MISSOULA — It might just be the most inconspicuous dynasty in the history of Montana Grizzly athletics.
Typically when someone talks about hurling in college, thoughts turn to that one bad night consuming too much cheap beer. But this is a different kind of hurling — much more exciting and fulfilling.
Eight days ago, Montana's co-ed hurling club team took second in the National Collegiate Gaelic Athletic Association championships in Orlando, Florida. The coronavirus scare narrowed the field from eight to four teams, and the Grizzlies beat UConn and Purdue before losing to Pitt in the title game.
"We were super pleased, proud of how well the team did with a lot of new guys who are just learning the sport this year," Montana coach Tanner Sholey said. "Everybody came together real well.
"It was hot, humid weather. Not really our element, and not having any subs was definitely not to our advantage. But everybody stuck it out."
Ideally, the Grizzlies would take 15 or 16 players to a tournament. They took 11 to Orlando.
"We always struggle a little bit with a small pool compared to our opponents," Sholey noted. "We had a strong year of recruiting but we were missing a few players."
From its small pool, the Montana hurling club has put together an amazing seven-year run. The Grizzlies have won four national titles, finished second twice and fourth once.
"It started with the Irish studies program in 2013," said Myles Maloney, a Missoulian who helps mentor the players and offers practice competition for the Grizzlies as a leader for the local Thomas Meagher (say mahr) Hurling Club adult team.
"We had some kids from Cork (Ireland) here and hurling is just kind of a way of life there in Ireland. They tried to teach others to play and somehow they got invited to the big national championship in New York. This little team from Montana ended up winning the national championship in its first year."
While the influence of Irish players has been important, the Thomas Meagher team has been perhaps even more integral. The group gives the Grizzlies someone to spar against, to learn from, and it's a wonderful example of locals helping out Montana athletes.
"We really feed off them for sure," said the 42-year-old Maloney, who serves as president of the Thomas Meagher squad. "Just because I don't pay tuition at UM anymore doesn't mean I don't play. I just don't play when they go to nationals."
Hurling is one of the oldest field games in the world, dating back 3,000 years in Ireland. Some describe it as baseball on the run or hockey in the air.
The tools of the trade are a stick (hurley), a ball that's similar to a baseball (sliotar) and a helmet. It's not a collision sport like football, but there is a lot of heavy shoulder-to-shoulder contact.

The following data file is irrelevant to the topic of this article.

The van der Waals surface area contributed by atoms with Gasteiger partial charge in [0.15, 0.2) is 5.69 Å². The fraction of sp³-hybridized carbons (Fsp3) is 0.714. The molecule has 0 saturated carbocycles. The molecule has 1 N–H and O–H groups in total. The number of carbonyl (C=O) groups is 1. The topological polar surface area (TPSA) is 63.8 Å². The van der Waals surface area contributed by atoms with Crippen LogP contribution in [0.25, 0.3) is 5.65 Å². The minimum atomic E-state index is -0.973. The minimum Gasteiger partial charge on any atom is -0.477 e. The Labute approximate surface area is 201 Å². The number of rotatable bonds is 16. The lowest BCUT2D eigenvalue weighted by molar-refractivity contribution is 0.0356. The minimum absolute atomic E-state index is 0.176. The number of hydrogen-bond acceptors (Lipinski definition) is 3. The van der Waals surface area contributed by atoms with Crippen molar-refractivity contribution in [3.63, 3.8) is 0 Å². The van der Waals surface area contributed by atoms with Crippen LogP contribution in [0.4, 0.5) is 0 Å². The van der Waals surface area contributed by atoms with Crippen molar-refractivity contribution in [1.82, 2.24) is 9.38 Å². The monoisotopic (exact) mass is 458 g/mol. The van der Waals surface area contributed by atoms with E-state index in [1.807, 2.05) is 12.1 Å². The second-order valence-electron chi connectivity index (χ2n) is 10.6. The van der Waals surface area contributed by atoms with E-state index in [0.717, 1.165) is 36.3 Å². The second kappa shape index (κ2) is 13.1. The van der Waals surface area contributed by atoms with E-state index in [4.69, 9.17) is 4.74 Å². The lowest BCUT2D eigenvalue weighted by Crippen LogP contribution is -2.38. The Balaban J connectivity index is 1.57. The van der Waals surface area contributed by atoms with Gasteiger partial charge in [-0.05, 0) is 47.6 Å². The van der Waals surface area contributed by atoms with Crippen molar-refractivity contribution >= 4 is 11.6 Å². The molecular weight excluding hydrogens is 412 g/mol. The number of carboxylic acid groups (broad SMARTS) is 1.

"You use the hurley to hit the ball through the uprights like goal posts, or down below into a goal for three points," Maloney explained.
Montana grad student Jameson Boslough didn't know much about the sport when he decided to attend a practice last semester. The first thing he noticed had nothing to do with execution or skill.
"The community of players with the club team and city team is very welcoming," he said. "I showed up one day and they said we're glad you're here. Just a welcoming environment."
Boslough played a little soccer and tennis while in high school in Helena, but he never experienced anything quite like hurling. Now he wishes he could get one more crack at nationals after his team took second.
"It's a unique sport for a lot of reasons," he said. "First, it's a really good mix of dynamic skills, hitting the ball combined with athleticism and field awareness. There's lots of different strategies with a good mix of contact and grace. Really, there's a ton of sport skills involved, baseball and soccer, tons of other things."
The Grizzly team practices three or four times a week for roughly 90 minutes. When the weather is nice, the team practices in an open area near Dornblaser Field. In the winter, the team either goes inside to the Schreiber Gymnasium on the UM campus or practices at Washington-Grizzly Stadium.
The Thomas Meagher co-ed adult team, which plays in tournaments in the Seattle and Portland areas in addition to sparring with the Grizzlies, is always looking for new members. The team practices at Fort Missoula and you can find out when it will start practicing again by going to its Facebook page.
For Sholey, hurling has become a way of life.
"As long as I'm around town, I might as well keep it going, playing and making sure they don't let the college team fall away," he said. "We were hoping to host a (sixth annual college) tourney in late April at Washington-Grizzly Stadium and that's on hold.
"We're kind of isolated for hurling here. Gonzaga has started a team, but before that the closest team was 12 hours away in Boulder, Colorado."
Chalk it up as yet another reason why Missoula, and the University of Montana, are so unique.
Bill Speltz is Missoulian Sports Editor and has served as Sunday columnist the past 14 years. Do you have a story idea? Email Bill at email@example.com.
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